That women are hard to understand is a common complaint from men. But to be fair, men can be just as mysterious.
From addressing the issue of men saying one thing when they mean another to lying because it's simply easier, comedian and author Steve Harvey stopped by "Good Morning America" today to answer questions and bring insight from inside the mind of a man.
Men sometimes go to great lengths, from ditching work to playing fantasy football to giving befuddled looks when women ask how those jeans really look, in an effort at self-preservation.
"Women actually think men are afraid of them," Harvey said. "We're not afraid of you. We're afraid of your reaction."
Duane, 34 and single, told Harvey he was frustrated over a conundrum men have faced for decades: Why do women say they want men to tell them the truth but then get mad when the truth comes out?
Harvey said the main cause of this debate is that men and women think differently.
"They're actually asking you for the truth as they see it," Harvey said, adding that it's up to the man to figure out what her truth might be.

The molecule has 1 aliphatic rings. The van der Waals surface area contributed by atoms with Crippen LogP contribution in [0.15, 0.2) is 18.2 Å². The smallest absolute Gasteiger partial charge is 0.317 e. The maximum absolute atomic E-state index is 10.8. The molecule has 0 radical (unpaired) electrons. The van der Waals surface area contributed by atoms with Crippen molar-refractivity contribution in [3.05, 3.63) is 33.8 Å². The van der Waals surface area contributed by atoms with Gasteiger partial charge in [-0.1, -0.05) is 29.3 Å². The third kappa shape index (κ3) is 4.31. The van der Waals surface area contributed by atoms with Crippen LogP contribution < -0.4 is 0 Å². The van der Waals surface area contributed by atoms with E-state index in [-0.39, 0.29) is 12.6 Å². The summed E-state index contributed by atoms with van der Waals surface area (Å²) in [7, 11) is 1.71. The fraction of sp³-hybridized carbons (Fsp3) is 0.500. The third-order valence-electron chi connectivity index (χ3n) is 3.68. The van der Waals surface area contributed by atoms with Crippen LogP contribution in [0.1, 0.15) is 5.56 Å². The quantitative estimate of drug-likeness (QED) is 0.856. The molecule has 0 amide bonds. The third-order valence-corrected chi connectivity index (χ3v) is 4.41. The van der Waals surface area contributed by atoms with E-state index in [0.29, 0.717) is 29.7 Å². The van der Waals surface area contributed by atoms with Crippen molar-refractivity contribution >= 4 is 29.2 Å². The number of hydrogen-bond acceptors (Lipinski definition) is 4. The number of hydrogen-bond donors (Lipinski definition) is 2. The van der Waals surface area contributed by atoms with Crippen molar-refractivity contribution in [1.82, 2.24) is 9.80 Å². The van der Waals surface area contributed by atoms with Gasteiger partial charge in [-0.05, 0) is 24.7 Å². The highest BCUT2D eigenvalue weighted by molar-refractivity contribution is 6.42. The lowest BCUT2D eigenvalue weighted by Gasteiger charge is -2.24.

"If there wasn't such a rage behind the truth, we'd tell you all the time," he said.
While Harvey didn't advise dishonesty, he counseled men to consider thinking carefully to avoid the inevitable argument that may come from telling women something they don't really want to hear.
"It's not really that the guy's lying or that he's a liar," he said. "He's trying to keep peace in the house."
Gabe, 24, was looking for a gentle way to tell his girlfriend his honest opinion.
"When my girlfriend is wearing something I really don't like … it's kind of hard to tell her about it. What do I do, how do I say it? How do I tell her?" Gabe asked.
The time to strike, Harvey said, is before she leaves the house.
"You don't tell her that you don't like something she's wearing, especially if she's already left the house," Harvey said. "You got to ride this one out."
Harvey suggested choosing another time when the lady is wearing something her significant other likes, the tip is to shower her with compliments. Then, Harvey said, the man can break the news that the previous outfit maybe wasn't so hot.
Other questions for Harvey came from men who wanted advice on how best to handle situations in which wives or girlfriends get upset.
"What happens when your wife calls you and says, 'I'm having a nervous breakdown.' What do you do?" asked Steve Schultz.
"When a woman calls you with something like that, kind of in a panic, first you have to address it," Harvey said, adding that the first concern is to make sure she's OK.
But if the panicked calls come every Friday before happy hour, Harvey said, that's just a diversion tactic.
"Mostly when a woman goes to the extreme like that, a woman wants attention," he said. "She just wants you to listen."